The distribution of the EAs covered by the 2009/10 UNPS was such that it included all 34 EAs in Kampala District, and 72 EAs (58 rural and 14 urban) in each of the other regions i.e. Central excluding Kampala, Eastern, Western and Northern which make up the strata. Within each stratum, the EAs were selected with equal probability with implicit stratification by urban/rural and district (in this order). However, the probabilities of selection for the rural portions of ten districts that had been oversampled by the UNHS 2005/06 were adjusted accordingly. Since most IDP (Internally Displaced People) camps in the Northern region are currently unoccupied, the EAs that constituted IDP camps were not part of the UNPS sample. This allocation allows for reliable estimates at the national, rural-urban and regional levels i.e. at level of strata representativeness which includes:
(i) Kampala City
(ii) Other Urban Areas
(iii) Central Rural
(iv) Eastern Rural
(v) Western Rural
(vi) Northern Rural.
In the UNPS 2010/11, the concept of Clusters instead of EAs was introduced. A cluster represents a group of households that are within a particular geographical area up to parish level. This was done due to split-off households that fell outside the selected EAs but could still be reached and interviewed if they still resided within the same parish as the selected EA. Consequently, in each subsequent survey wave, a subset of individuals was selected for tracking. The UNPS is part of the long term Census and Household Survey Program hence questionnaires and the timing of data collection are coordinated with the current surveys and census implemented by UBOS.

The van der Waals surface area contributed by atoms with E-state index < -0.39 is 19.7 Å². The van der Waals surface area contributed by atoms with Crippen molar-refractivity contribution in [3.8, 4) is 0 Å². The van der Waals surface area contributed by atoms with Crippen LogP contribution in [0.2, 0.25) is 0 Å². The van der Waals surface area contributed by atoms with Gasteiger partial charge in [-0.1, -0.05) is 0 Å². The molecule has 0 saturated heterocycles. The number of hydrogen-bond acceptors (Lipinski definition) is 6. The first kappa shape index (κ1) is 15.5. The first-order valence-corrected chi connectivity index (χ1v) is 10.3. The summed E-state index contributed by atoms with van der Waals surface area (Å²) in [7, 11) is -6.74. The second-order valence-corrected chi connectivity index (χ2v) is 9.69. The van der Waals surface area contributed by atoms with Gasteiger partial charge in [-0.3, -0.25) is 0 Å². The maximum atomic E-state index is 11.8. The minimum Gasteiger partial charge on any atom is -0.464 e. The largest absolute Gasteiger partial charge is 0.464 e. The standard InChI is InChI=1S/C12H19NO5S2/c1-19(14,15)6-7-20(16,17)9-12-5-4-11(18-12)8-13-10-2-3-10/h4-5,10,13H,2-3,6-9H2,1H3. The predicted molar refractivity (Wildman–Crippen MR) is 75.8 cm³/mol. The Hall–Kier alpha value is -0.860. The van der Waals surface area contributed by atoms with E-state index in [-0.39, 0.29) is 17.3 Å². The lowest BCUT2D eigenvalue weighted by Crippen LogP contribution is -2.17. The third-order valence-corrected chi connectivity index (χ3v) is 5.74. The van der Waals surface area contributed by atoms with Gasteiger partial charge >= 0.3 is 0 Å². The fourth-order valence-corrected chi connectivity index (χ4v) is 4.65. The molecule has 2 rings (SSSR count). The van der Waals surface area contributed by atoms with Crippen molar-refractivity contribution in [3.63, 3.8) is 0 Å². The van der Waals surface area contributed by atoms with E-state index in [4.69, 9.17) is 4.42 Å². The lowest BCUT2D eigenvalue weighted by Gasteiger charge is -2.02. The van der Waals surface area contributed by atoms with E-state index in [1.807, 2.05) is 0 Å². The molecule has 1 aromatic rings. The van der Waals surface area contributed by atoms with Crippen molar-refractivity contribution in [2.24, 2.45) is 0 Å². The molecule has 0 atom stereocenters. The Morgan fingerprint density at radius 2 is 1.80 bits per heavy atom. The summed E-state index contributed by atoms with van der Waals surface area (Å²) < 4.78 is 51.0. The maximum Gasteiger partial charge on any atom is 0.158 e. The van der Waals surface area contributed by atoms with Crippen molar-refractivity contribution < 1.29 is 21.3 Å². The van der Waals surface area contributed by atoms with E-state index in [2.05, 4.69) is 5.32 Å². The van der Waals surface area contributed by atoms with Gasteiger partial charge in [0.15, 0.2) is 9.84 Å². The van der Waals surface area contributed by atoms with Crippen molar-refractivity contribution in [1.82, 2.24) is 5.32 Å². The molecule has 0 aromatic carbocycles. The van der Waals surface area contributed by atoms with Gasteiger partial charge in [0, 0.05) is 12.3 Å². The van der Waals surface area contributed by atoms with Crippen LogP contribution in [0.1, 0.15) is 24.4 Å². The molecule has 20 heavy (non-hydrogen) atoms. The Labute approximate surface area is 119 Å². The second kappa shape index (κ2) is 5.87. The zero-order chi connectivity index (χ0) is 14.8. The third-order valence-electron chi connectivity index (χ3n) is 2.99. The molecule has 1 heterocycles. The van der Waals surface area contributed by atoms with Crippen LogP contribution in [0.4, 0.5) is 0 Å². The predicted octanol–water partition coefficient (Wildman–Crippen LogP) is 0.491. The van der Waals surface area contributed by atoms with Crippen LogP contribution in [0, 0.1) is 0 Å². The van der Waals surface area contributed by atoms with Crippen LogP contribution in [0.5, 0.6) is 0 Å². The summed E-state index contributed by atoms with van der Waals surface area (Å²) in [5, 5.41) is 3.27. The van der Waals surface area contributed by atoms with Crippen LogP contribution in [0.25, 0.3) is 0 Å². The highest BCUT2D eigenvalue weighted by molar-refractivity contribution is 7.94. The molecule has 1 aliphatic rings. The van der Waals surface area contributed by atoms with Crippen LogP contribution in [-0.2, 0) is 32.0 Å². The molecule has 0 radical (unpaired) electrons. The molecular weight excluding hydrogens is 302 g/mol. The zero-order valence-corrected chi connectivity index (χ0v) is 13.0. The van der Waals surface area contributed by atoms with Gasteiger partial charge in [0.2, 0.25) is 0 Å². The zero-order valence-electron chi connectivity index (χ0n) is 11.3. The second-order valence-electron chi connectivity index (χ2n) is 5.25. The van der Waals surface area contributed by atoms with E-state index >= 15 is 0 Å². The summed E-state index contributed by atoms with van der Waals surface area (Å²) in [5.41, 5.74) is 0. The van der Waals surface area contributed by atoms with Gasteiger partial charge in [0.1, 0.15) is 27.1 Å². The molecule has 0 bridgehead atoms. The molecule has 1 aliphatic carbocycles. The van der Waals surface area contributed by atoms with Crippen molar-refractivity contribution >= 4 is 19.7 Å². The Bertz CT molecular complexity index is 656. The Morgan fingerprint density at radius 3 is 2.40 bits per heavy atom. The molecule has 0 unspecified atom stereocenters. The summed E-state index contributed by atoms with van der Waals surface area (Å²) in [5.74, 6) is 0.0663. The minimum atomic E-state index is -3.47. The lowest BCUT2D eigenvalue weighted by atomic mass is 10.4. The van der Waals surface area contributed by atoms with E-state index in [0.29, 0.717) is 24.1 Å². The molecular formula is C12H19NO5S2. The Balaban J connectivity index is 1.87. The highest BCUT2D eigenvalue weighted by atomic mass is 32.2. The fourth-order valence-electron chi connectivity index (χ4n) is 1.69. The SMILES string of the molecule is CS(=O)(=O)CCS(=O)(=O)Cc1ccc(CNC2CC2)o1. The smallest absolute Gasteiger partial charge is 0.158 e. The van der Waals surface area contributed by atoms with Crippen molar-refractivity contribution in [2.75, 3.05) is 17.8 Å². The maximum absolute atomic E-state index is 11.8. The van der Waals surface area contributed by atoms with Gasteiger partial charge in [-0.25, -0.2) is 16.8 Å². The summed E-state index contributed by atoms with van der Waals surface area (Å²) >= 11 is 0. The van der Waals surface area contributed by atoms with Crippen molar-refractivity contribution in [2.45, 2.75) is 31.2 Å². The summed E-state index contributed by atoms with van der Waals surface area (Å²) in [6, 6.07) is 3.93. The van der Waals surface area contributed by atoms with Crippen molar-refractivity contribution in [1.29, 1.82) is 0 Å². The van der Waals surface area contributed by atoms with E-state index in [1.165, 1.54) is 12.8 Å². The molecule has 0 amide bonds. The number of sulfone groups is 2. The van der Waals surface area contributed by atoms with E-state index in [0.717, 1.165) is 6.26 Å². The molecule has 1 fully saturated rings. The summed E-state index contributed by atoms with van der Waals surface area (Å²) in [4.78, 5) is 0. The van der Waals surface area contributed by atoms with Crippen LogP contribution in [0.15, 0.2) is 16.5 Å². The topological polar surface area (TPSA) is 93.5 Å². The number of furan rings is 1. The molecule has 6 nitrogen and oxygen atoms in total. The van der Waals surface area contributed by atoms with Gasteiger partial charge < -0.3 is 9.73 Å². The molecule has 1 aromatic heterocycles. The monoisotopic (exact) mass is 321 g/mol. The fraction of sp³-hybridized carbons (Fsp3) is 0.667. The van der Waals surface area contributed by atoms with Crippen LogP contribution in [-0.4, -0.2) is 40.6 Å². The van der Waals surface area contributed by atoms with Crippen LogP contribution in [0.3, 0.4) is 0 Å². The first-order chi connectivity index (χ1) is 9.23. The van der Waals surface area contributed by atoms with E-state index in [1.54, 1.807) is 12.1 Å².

Starting with the UNPS 2013/14 (Wave 4) fieldwork, one third of the initial UNPS sample was refreshed with the intention to balance the advantages and shortcomings of panel surveys. Each new household will be visited for three consecutive waves, while baseline households will have a longer history of five or six years, given the start time of the sample refresh. This same sample was used for the UNPS 2015/16 (Wave 5) Once a steady state is reached, each household will be visited for three consecutive years, and at any given time one third of the households will be new, one third will be visited for the second time, and one third for the third (and last) time. The total sample will never be too different from a representative cross-section of the country, yet two-thirds of it will be a panel with a background of a year or two. New households were identified using the updated sample frames developed by the UBOS in 2013 as part of the preparations for the 2014 Uganda Population and Housing Census.
Deviations from the Sample Design
Of the 17,495 individuals from wave 4 that were to be interviewed in the UNPS 2015/16, 16,748 (96%) were found and interviewed while 747 (4%) had attrited (dropped out). In addition, 2,498 individuals joined or re-joined the panel during the UNPS 2015/16. In total 3300 households were covered in the UNPS 2015/16.
Refer to data given by World Bank
Dates of Data Collection
Data Collection Mode
Computer Assisted Personal Interview [capi]
The 2015/16 round of UNPS used a computerized system of data collection whereby field staff directly captured information using Ultra Mobile Personal Computers (UMPCs) during data collection. The UMPCs were loaded with a data entry application with in-built range and consistency checks to ensure good quality data. Field Team Leaders run checks on the data while still in the field thereafter electronically transmitting it to UBOS Headquarters for verification. Every team was facilitated with an internet modem, a generator and extra UMPC batteries to ensure uninterrupted power supply and internet connectivity while in the field.